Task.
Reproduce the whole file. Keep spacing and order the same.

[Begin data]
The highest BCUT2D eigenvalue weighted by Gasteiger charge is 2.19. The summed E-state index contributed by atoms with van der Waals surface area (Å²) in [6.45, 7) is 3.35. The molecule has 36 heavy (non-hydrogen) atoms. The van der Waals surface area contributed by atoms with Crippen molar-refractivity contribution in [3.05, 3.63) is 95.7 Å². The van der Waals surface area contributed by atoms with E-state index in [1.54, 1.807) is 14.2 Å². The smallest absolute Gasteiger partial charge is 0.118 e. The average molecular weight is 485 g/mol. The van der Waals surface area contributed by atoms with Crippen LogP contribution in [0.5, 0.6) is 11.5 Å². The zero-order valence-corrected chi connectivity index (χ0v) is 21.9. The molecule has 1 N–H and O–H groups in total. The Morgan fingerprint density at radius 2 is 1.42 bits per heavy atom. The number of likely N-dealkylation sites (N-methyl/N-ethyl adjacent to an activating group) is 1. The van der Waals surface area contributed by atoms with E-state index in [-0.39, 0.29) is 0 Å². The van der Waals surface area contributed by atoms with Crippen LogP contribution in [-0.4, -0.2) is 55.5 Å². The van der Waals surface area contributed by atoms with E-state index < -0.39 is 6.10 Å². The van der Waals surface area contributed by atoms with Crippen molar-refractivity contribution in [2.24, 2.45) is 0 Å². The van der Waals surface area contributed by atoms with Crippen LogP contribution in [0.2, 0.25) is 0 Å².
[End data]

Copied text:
The highest BCUT2D eigenvalue weighted by Gasteiger charge is 2.19. The summed E-state index contributed by atoms with van der Waals surface area (Å²) in [6.45, 7) is 3.35. The molecule has 36 heavy (non-hydrogen) atoms. The van der Waals surface area contributed by atoms with Crippen molar-refractivity contribution in [3.05, 3.63) is 95.7 Å². The van der Waals surface area contributed by atoms with E-state index in [1.54, 1.807) is 14.2 Å². The smallest absolute Gasteiger partial charge is 0.118 e. The average molecular weight is 485 g/mol. The van der Waals surface area contributed by atoms with Crippen LogP contribution in [0.5, 0.6) is 11.5 Å². The zero-order valence-corrected chi connectivity index (χ0v) is 21.9. The molecule has 1 N–H and O–H groups in total. The Morgan fingerprint density at radius 2 is 1.42 bits per heavy atom. The number of likely N-dealkylation sites (N-methyl/N-ethyl adjacent to an activating group) is 1. The van der Waals surface area contributed by atoms with E-state index in [-0.39, 0.29) is 0 Å². The van der Waals surface area contributed by atoms with Crippen LogP contribution in [-0.4, -0.2) is 55.5 Å². The van der Waals surface area contributed by atoms with E-state index < -0.39 is 6.10 Å². The van der Waals surface area contributed by atoms with Crippen molar-refractivity contribution in [2.24, 2.45) is 0 Å². The van der Waals surface area contributed by atoms with Crippen LogP contribution in [0.2, 0.25) is 0 Å².